Cardiac magnetic resonance imaging (CMR – Cardiac MRI)
Cardiac magnetic resonance imaging (CMR – Cardiac MRI) uses special software in magnetic resonance imaging equipment, optimized for imaging the heart which moves at a fast rate than most other structures which are stationary or moves slowly. Imaging of the heart is usually done with ECG gating so that images can be timed to contractions and relaxation of the heart. Rapid sequence imaging is required to capture the heart which contracts and relaxes at 60-100 beats per minute in a normal individual. Three dimensional reconstructions and cine imaging can be done using CMR techniques. Scars in the heart muscle (after a heart attack) can be identified by injection of gadolinium based contrast material into the veins. Normal heart muscle appear as dark and scars appear as white as they take up gadolinium.
Which are the special situations in which CMR is used?
CMR can be used to detect whether a part of the heart muscle which has been damaged due to a block in the blood vessel is viable. If it is viable, there is a role for opening up the blocked vessel by angioplasty.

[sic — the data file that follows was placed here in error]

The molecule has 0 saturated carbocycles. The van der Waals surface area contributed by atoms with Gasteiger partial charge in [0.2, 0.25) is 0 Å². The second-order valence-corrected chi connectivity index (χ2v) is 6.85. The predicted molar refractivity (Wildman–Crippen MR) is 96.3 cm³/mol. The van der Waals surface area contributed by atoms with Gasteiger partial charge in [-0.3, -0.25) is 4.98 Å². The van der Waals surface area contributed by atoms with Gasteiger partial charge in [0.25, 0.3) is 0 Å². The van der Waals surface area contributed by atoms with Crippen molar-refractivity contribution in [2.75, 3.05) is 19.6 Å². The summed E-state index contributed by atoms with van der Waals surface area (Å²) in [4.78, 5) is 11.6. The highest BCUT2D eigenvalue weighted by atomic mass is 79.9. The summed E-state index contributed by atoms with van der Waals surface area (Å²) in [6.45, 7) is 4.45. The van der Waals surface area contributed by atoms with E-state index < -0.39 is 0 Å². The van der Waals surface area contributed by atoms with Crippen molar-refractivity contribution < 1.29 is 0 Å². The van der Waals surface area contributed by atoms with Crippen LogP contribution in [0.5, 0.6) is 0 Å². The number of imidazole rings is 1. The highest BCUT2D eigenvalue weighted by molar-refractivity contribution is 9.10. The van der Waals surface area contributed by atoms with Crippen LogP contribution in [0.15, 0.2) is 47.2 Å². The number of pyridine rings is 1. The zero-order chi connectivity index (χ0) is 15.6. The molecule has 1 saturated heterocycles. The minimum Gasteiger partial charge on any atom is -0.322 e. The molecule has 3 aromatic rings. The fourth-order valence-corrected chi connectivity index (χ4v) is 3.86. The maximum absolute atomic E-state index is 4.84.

In inflammation of the heart (myocarditis), CMR is useful in diagnosis as well as to assess the extent of damage to heart muscle.
Scars in the heart muscle after a heart attack can be detected by CMR. Scarred regions can be the future foci for development of heart rhythm disorders (cardiac arrhythmia).
Certain disorders of heart rhythm like arrhythmogenic right ventricular dysplasia has certain diagnostic features on CMR, which is difficult to make out on other imaging modalities like echocardiogram (ultrasound study of the heart).
Congenital heart disease (birth defects of the heart) is another situation in which CMR comes handy. Detailed assessment of chambers of the heart, blood vessels and defects in them can be made by CMR, which will guide the surgeon in accurate treatment.
What are the challenges in CMR?
CMR requires special software, which is not available in every MRI scanner. Good deal of expertise is also needed for interpretation. Patient should be very co-operative as movement artefacts will make interpretation very difficult. Heart rate should be stable and in a reasonable range for ECG gating to work well. In small children, anaesthesia will be required as they are unlikely to stay quiet in the MRI suite which even adults find it difficult. Requirement for anaesthesia increases the need for monitoring equipment and all of them have to be MRI compatible and naturally more expensive.